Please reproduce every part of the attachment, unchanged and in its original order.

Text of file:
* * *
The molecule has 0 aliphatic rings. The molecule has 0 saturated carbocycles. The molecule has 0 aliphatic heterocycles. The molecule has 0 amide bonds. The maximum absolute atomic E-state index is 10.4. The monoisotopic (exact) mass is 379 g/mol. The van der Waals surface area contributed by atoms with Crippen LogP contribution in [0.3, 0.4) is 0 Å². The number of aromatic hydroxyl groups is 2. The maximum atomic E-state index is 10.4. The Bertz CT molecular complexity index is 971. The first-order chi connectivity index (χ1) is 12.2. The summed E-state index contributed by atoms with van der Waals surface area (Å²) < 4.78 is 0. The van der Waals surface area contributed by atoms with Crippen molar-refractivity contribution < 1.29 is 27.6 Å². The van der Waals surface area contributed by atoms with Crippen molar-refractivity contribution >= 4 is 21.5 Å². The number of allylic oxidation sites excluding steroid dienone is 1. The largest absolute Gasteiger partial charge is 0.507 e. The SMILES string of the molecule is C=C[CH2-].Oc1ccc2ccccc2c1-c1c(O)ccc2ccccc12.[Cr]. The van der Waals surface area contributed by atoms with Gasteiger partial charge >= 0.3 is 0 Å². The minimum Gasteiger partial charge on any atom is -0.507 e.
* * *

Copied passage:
The molecule has 0 aliphatic rings. The molecule has 0 saturated carbocycles. The molecule has 0 aliphatic heterocycles. The molecule has 0 amide bonds. The maximum absolute atomic E-state index is 10.4. The monoisotopic (exact) mass is 379 g/mol. The van der Waals surface area contributed by atoms with Crippen LogP contribution in [0.3, 0.4) is 0 Å². The number of aromatic hydroxyl groups is 2. The maximum atomic E-state index is 10.4. The Bertz CT molecular complexity index is 971. The first-order chi connectivity index (χ1) is 12.2. The summed E-state index contributed by atoms with van der Waals surface area (Å²) < 4.78 is 0. The van der Waals surface area contributed by atoms with Crippen molar-refractivity contribution < 1.29 is 27.6 Å². The van der Waals surface area contributed by atoms with Crippen molar-refractivity contribution >= 4 is 21.5 Å². The number of allylic oxidation sites excluding steroid dienone is 1. The largest absolute Gasteiger partial charge is 0.507 e. The SMILES string of the molecule is C=C[CH2-].Oc1ccc2ccccc2c1-c1c(O)ccc2ccccc12.[Cr]. The van der Waals surface area contributed by atoms with Gasteiger partial charge >= 0.3 is 0 Å². The minimum Gasteiger partial charge on any atom is -0.507 e.